TRAVEL

Mexico

Spinal Cord Injury (SCI)

Kris Gulden

Wherever my travels may lead, paradise is where I am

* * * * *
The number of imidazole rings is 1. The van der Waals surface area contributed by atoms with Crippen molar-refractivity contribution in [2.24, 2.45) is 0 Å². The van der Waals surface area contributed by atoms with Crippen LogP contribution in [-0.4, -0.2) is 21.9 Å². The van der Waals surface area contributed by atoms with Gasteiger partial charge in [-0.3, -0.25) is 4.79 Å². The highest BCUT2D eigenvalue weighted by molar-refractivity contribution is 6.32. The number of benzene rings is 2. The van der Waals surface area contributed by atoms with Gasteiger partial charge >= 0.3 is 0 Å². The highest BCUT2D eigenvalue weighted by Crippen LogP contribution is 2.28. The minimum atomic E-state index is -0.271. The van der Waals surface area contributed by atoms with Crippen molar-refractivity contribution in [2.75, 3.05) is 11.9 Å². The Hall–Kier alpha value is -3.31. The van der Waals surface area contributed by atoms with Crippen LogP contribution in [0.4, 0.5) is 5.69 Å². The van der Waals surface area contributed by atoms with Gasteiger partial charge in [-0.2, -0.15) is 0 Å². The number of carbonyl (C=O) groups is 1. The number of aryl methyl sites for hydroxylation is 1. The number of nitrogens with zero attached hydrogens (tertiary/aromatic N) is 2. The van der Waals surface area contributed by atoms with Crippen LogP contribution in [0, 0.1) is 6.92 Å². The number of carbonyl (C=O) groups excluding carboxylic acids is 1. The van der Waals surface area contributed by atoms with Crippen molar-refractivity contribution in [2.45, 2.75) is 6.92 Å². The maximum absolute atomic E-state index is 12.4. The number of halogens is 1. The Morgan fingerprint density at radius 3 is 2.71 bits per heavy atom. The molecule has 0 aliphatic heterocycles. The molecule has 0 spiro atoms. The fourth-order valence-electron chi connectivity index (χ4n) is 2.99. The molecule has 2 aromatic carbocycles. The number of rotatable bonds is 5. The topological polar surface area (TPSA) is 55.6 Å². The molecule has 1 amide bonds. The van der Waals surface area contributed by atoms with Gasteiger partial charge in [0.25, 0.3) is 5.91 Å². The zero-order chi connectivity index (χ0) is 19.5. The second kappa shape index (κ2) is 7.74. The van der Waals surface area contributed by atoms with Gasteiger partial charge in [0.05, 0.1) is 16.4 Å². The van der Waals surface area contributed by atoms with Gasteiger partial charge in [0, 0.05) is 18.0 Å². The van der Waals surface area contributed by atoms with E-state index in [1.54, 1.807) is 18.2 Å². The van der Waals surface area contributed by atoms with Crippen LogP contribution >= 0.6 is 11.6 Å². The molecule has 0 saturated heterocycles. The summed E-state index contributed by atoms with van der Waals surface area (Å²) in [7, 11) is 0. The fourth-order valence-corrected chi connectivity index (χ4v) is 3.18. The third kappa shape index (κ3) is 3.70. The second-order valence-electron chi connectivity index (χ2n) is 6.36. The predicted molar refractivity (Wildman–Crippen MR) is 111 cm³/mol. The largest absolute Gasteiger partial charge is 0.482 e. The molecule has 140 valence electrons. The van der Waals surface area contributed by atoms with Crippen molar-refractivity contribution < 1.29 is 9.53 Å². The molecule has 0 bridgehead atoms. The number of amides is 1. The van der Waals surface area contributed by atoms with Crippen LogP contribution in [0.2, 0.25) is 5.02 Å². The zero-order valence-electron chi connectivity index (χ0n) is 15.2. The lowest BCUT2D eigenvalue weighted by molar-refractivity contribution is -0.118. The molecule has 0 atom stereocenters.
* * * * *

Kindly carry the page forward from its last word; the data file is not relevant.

Dealing with challenges and confronting obstacles is a daily proposition for one with a spinal cord injury, and as an 18 year veteran of life as a paraplegic, my resolve has on many occasions, in ways large and small, been put to the test. On Friday I was confronted with a new dilemma, though, and it nearly got the best of me. My mom and I had arrived at the Grand Bahia Principe in Tulum, Mexico and found out - after five hours of stall tactics, negotiations, pleas, phone calls, propositions, suggestions, requests, and bogus, insincere attempts to help - that they didn’t have a wheelchair accessible room available in spite of the reservation I made on June 9. This was not a “we requested two beds but only got one” inconvenience. It was a colossal disaster, expletives included. Our only option was to find another resort that could accommodate us. Enter the Barcelo Maya Palace. The Barcelo complex is about 15 minutes north of the Principe resort, and even though they had an accessible room available, the initial hours there, too, were fraught with difficulties I was not prepared to fight. More than anything else, I wanted to pack my bags, board the next plane bound for Washington - regardless of cost, and return to my home where I could curl up in bed and wrap my arms around Ocho. Hugging my dog was the only comforting thought I could produce. I was desperate. And tired. And hungry. I decided to go to sleep and re-evaluate things in the morning. I woke up on Saturday and reluctantly agreed to give the day a chance. We went to breakfast and then stopped in the Guest Services office to use the internet. While I was on the computer, mom began talking with a woman who is the assistant manager of the resort. She showed mom the beach wheelchair they provide for guests and said we should let the staff know when we wanted to use it. I had no idea the resort even had a beach wheelchair. I started feeling more optimistic. After discussing our options for how to spend the day, we decided to get a cab to Tulum so we could visit the Mayan ruins. As soon as we arrived and got out of the cab, it began to pour. We sat through torrential rain for an hour, and when it stopped and the sky began to brighten, we hired an English speaking guide and began the mile long trek to the walled city. The first half of the journey was no problem. I was pushing my wheelchair over a paved road, and although there were occasional large puddles the depths of which I did not know, for the most part I was doing fine. Then we got to the point where the surface is pocked with cobblestones that pitched my front wheels in either direction as I slowly bumped over them. There were half-assed ramps that I couldn’t negotiate on my own. Some we went down backwards. Some we went up. Some we went down forward. There was always someone right behind or beside me trying to figure out how to pass us. Gnarly mangrove trees crowded in from our left. Suffocating heat and humidity beat down from above. It was a cluster, and the only way out of it was to keep going through it. So we did. When I rolled through an arch in the 20’ thick wall that surrounds the city on three sides and found myself sitting among the famed Mayan ruins, I entered another world. I was overcome with a sense of wonder and awe, and although I have pictures to show what I saw with my eyes, there will never be a photograph or video that depicts the feel of the place. I understand now that visiting Tulum was not simply about “seeing” the ruins. Visiting Tulum was an experience that I felt in the core of my being. On Sunday I used the beach wheelchair. We spent the day relaxing under a palm tree and snorkeling in the warm, turquoise Caribbean. We counted the water’s different shades of blue (there were four). With each minute that passed, I became more and more convinced that staying in Mexico was the right decision. When we were invited to the beach to witness the release of 53 sea turtle hatchlings on Monday evening, I marveled at the reversal of our fortune. I went scuba diving on Monday and Tuesday mornings, and when we saw an adult turtle nibbling at something on a stalk of coral, we hovered a few feet above it and watched contentedly. On Wednesday and Thursday we again staked our claim to the beach wheelchair. While we were in the water on Thursday morning another adult sea turtle joined us for an extended swim. He passed inches beneath me while I was treading water with my arms, made a large circle behind me, and when I turned around to find him, he gracefully raised his head from the water. It was a magical moment that I would have missed if I had thrown the towel in when I wanted to on Friday night. Voltaire, you’re right - “Wherever my travels may lead, paradise is where I am.”

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